Some media coverage of the FPPSE project: CBC Breakaway interview with me and Concordia student Lucina Gordon: https://www.cbc.ca/listen/live-radio/1-79-breakaway/clip/15826578-a-storytelling-project-help-indigenous-students-post-secondary-education Radio Canada: https://bit.ly/3bcozUZ Winschgaoug, CBC North Interview with Dawson student Alexandria Matthews in Cree https://www.cbc.ca/listen/live-radio/1-146-winschgaoug-cree/clip/15824821-alexandria-matthews-participates-first-peoples-post-secondary-storytelling-exchange?fbclid=IwAR3ZBNwY64SNXiErLvtwNoVuEPywOd31vB-0mtvumPVFl9xPRy_naxh_J8E The Link, Concordia paper: https://thelinknewspaper.ca/article/feature/new-virtual-project-aims-to-improve-indigenous-students-access-to-post-secondary-education Noovo NVL Web TV Interview with Michelle at 4:12 https://noovo.ca/videos/nvl/nvl-du-18-fevrier-2021 FPPSE project website: https://fppse.net/
Dawson student stars in Rustic Oracle
Cinema | Communications student McKenzie Deer Robinson had been interested in acting since she was a kid.
“I was always too shy,” she recalled in an interview with the Communications Office. When she was 16 years old, her mother noticed a call for auditions at the local bank in Kahnawake. “We both thought that maybe this would be my opportunity to try it,” she said.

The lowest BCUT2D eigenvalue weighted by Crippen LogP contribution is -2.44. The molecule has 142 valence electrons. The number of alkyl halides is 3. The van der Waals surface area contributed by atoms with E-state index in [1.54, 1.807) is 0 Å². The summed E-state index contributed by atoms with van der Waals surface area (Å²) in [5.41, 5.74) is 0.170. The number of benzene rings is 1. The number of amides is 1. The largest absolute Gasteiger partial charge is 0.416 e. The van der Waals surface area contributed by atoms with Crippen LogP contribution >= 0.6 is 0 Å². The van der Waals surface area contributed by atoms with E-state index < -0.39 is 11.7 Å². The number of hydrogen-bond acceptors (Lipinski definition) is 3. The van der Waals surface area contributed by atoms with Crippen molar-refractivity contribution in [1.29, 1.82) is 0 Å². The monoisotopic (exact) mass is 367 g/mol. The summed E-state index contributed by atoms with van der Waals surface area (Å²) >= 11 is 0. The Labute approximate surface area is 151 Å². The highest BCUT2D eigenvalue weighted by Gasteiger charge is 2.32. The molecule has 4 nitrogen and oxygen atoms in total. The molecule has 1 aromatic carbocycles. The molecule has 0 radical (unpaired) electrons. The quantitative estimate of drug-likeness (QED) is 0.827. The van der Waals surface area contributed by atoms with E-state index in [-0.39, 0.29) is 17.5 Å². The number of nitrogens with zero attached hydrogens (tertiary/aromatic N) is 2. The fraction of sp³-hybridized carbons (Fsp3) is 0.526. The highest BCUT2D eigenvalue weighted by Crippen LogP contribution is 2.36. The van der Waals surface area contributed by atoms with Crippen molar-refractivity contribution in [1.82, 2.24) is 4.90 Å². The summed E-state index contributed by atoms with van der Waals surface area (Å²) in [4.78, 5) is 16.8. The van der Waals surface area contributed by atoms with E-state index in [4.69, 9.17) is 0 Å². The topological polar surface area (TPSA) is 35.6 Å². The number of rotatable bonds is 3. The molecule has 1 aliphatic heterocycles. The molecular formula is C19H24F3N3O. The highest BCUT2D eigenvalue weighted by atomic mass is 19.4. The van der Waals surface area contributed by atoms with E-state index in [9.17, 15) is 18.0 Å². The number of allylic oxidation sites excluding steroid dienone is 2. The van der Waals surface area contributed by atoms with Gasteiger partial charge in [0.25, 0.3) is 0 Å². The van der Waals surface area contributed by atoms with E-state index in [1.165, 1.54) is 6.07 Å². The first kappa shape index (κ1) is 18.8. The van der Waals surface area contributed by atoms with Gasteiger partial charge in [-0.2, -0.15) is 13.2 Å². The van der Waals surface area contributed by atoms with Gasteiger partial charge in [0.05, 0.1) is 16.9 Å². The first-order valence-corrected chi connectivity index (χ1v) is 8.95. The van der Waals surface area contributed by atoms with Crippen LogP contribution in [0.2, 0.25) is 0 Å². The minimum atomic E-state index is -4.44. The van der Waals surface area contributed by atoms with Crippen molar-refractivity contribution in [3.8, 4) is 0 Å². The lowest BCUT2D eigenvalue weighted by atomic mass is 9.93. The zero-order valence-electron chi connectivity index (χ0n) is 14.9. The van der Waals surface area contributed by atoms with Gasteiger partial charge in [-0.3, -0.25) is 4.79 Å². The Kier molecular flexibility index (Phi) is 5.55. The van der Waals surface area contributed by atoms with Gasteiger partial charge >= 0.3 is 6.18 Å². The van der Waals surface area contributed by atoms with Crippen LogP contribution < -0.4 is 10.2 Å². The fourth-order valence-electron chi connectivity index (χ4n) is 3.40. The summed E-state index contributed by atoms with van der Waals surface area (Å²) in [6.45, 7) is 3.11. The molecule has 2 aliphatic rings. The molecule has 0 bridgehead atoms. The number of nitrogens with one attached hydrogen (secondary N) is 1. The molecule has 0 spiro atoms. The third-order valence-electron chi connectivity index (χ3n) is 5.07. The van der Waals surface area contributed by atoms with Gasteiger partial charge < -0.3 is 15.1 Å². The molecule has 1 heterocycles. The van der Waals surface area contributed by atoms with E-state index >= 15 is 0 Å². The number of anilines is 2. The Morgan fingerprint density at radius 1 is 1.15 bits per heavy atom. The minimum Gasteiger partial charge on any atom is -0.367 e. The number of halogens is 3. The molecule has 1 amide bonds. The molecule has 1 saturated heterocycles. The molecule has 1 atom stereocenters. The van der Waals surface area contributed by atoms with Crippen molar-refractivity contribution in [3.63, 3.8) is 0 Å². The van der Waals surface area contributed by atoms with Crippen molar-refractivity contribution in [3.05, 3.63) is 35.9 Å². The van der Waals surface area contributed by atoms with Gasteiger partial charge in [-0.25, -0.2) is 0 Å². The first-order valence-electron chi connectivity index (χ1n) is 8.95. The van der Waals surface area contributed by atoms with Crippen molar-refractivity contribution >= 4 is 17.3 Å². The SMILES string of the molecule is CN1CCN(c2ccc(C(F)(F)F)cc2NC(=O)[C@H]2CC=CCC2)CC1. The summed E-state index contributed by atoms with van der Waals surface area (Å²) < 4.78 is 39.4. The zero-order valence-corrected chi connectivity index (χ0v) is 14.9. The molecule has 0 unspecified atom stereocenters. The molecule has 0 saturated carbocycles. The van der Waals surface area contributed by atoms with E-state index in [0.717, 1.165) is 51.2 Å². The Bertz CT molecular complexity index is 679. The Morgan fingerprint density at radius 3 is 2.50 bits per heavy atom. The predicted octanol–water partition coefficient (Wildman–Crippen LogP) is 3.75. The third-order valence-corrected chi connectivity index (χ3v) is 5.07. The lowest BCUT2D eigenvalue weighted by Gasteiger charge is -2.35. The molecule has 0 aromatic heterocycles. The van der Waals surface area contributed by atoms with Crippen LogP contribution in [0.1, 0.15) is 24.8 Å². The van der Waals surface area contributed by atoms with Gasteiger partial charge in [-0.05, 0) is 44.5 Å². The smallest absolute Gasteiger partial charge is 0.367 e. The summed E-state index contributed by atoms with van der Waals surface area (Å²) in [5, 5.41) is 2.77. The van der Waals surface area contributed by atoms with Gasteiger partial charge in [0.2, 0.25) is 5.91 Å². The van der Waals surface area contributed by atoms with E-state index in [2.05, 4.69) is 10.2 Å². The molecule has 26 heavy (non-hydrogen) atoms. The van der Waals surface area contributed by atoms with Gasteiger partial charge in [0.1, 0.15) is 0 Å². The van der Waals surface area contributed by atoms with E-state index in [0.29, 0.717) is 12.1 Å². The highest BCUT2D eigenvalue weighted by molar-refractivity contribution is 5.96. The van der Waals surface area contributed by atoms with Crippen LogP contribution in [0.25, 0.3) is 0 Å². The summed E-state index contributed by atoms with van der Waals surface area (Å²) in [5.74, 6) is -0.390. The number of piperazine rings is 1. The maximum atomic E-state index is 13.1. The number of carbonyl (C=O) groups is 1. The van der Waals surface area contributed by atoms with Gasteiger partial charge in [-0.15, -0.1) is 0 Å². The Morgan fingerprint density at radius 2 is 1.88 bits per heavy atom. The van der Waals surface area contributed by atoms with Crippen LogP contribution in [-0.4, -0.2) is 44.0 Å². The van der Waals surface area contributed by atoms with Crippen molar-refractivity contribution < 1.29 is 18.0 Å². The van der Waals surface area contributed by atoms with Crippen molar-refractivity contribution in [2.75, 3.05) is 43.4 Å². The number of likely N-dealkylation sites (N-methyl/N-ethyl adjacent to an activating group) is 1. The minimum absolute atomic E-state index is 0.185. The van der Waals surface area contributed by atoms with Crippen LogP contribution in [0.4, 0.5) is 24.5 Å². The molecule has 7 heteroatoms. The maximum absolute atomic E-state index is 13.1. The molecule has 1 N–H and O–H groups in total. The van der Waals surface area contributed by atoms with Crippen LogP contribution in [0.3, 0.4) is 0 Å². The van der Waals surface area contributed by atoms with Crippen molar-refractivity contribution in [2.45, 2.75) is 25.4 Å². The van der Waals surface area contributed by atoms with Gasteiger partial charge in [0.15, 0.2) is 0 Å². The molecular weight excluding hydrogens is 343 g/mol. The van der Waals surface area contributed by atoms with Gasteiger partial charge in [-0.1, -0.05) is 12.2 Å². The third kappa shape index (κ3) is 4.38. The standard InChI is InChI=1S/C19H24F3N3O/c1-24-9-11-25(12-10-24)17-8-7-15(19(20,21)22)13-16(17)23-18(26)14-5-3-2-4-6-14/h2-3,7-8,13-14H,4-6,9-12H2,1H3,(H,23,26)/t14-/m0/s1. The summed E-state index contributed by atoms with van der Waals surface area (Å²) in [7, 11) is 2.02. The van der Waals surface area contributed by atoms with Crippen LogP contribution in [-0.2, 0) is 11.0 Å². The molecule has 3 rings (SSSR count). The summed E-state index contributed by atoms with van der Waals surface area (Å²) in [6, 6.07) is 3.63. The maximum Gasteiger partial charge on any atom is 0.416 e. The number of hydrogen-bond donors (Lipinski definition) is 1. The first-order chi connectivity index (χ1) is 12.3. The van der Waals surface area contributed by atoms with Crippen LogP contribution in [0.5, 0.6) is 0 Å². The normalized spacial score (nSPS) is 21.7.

Click Read More for the homepage news story.
Black Changemakers in Quebec
CBC Quebec has created a series called Black Changemakers in Quebec to celebrate Black History Month.
Click Read More to read inspiring profiles.
Social Science guest lectures available on video series
Since Social Science Week is not taking place this year, Nancy Rebelo (Faculty, History) worked on a project to provide additional resources for our virtual classroom reality. She invited researchers, mostly from Montreal, to film lectures on a variety of topics.
Six videos are currently available on the Dawson Library website that are only accessible to people who have a Dawson network password. There are plans to add more in the coming weeks.
The guest speaker series includes a lecture by a Harvard professor about Roma youth and a very topical lecture about misinformation, COVID-19 and social media by a McGill graduate student.
Each video is 20-30 minutes. Intended to be used by Dawson teachers, they would be especially useful to teachers of methods courses.
A brief description is provided about the topic and the presenter when one clicks on a video from the library page.
Click Read More to see the bank of videos and to get links to watch them.
Tips from Dawson colleagues for surviving isolation
Three colleagues recently shared some great tips for surviving isolation. Here they are:
- From Jesse Lund (Theatre): Put on a vintage Jazz record recorded at a club, pour yourself a drink and enjoy the sounds of being out. Recommendation: Money Jungle by Duke Ellington
- From Tiawenti:non Canadian (Student Services-First Peoples' Centre): Find some great podcasts and learn new things. Recommendation: Secret Life of Canada podcast, particularly the episode entitled Crash Course on Mohawk Ironworkers.